Athens Review, Athens, Texas

June 13, 2013

More human bones found at Richland Chambers Lake

Bob Belcher
The Athens Review

CORSICANA —

 

Corsicana — Another discovery of old human remains unearthed near Richland Chambers Lake in Navarro County took place Monday.



A preliminary analysis of a partial jaw bone unearthed by Navarro County Sheriff’s detectives indicates it could be that of a Native American.



Sheriff Elmer Tanner said the discovery was made Monday by a resident at the lake at the end of SECR 0165, near Francisco Bay on the lake’s north side.



Tanner said he contacted the Texas Rangers and launched an investigation into the find, enlisting the help of an anthropologist in an attempt to determine the origin of the bones found.



“We do believe that these are going to be the skeletal remains of someone of Indian descent, and possibly this is an incident of an old Indian burial ground or camp site that has been unearthed,” he said.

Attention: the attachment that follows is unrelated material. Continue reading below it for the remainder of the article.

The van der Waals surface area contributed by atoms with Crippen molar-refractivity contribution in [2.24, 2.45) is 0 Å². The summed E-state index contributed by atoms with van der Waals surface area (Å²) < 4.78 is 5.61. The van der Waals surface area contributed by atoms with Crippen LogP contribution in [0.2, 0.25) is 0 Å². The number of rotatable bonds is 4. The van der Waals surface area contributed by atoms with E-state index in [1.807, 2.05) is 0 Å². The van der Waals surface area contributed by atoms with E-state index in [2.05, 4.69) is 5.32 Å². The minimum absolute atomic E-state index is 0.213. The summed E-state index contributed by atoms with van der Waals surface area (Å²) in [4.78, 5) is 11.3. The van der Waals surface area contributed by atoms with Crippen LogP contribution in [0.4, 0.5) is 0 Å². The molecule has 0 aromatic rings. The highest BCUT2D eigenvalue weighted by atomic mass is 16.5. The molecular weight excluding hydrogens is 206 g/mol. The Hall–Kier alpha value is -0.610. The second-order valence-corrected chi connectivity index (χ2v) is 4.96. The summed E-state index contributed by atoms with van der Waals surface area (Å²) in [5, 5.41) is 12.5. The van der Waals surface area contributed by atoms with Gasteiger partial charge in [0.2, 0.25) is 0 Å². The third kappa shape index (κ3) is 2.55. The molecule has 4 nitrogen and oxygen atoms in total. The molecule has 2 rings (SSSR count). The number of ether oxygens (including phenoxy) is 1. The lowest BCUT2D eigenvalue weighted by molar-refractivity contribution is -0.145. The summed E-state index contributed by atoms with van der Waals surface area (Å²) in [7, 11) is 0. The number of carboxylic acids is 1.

Tanner said the Tarrant County Regional Water District was notified of the find.



He said numerous partial bones were discovered in their initial search of the site.



“The most identifiable find was a portion of a jaw bone,” Tanner said. He said they don’t know exactly how long the bones may have been there, but classified them as “old.”



Tanner said the Tarrant County Regional Water District will proceed with the investigation of the site, as it did in the recent discovery of bones from a former slave cemetery discovered at the lake in 2009.



In that find, the remains of 25 individuals — four adults and 21 children — were unearthed in the Montgomery Hill area of Navarro County after lake levels fell during drought conditions in 2009. Those remains were ultimately recovered by a team of archeologists and relocated to a special section in Corsicana’s Woodland Cemetery with an historical marker denoting the find.



Chad Lorance, a spokesman with Tarrant County Regional Water District, said they have begun reaching out to state and local officials in light of the recent find.



“We’ve been in contact with the State Historic Preservation Office and the sheriff’s office, and at this point we are in the process of gathering information to discuss what our next steps will be,” Lorance said Wednesday.